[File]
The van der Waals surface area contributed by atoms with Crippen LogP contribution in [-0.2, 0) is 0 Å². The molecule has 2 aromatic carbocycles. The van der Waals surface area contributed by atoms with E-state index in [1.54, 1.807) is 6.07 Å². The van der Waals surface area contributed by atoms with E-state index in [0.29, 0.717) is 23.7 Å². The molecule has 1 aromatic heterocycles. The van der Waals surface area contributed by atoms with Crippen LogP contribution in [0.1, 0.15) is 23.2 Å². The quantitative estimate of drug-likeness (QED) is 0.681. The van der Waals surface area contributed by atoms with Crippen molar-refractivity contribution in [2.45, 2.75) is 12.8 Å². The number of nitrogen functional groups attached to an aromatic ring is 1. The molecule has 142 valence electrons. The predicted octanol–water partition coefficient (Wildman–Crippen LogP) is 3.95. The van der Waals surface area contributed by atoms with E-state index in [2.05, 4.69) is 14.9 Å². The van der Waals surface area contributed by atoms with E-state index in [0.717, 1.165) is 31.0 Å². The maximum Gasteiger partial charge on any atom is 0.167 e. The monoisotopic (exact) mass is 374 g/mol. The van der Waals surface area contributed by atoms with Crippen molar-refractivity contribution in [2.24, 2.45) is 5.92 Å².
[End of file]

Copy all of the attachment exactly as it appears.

The van der Waals surface area contributed by atoms with Crippen LogP contribution in [-0.2, 0) is 0 Å². The molecule has 2 aromatic carbocycles. The van der Waals surface area contributed by atoms with E-state index in [1.54, 1.807) is 6.07 Å². The van der Waals surface area contributed by atoms with E-state index in [0.29, 0.717) is 23.7 Å². The molecule has 1 aromatic heterocycles. The van der Waals surface area contributed by atoms with Crippen LogP contribution in [0.1, 0.15) is 23.2 Å². The quantitative estimate of drug-likeness (QED) is 0.681. The van der Waals surface area contributed by atoms with Crippen molar-refractivity contribution in [2.45, 2.75) is 12.8 Å². The number of nitrogen functional groups attached to an aromatic ring is 1. The molecule has 142 valence electrons. The predicted octanol–water partition coefficient (Wildman–Crippen LogP) is 3.95. The van der Waals surface area contributed by atoms with E-state index in [2.05, 4.69) is 14.9 Å². The van der Waals surface area contributed by atoms with E-state index in [0.717, 1.165) is 31.0 Å². The maximum Gasteiger partial charge on any atom is 0.167 e. The monoisotopic (exact) mass is 374 g/mol. The van der Waals surface area contributed by atoms with Crippen molar-refractivity contribution in [2.24, 2.45) is 5.92 Å².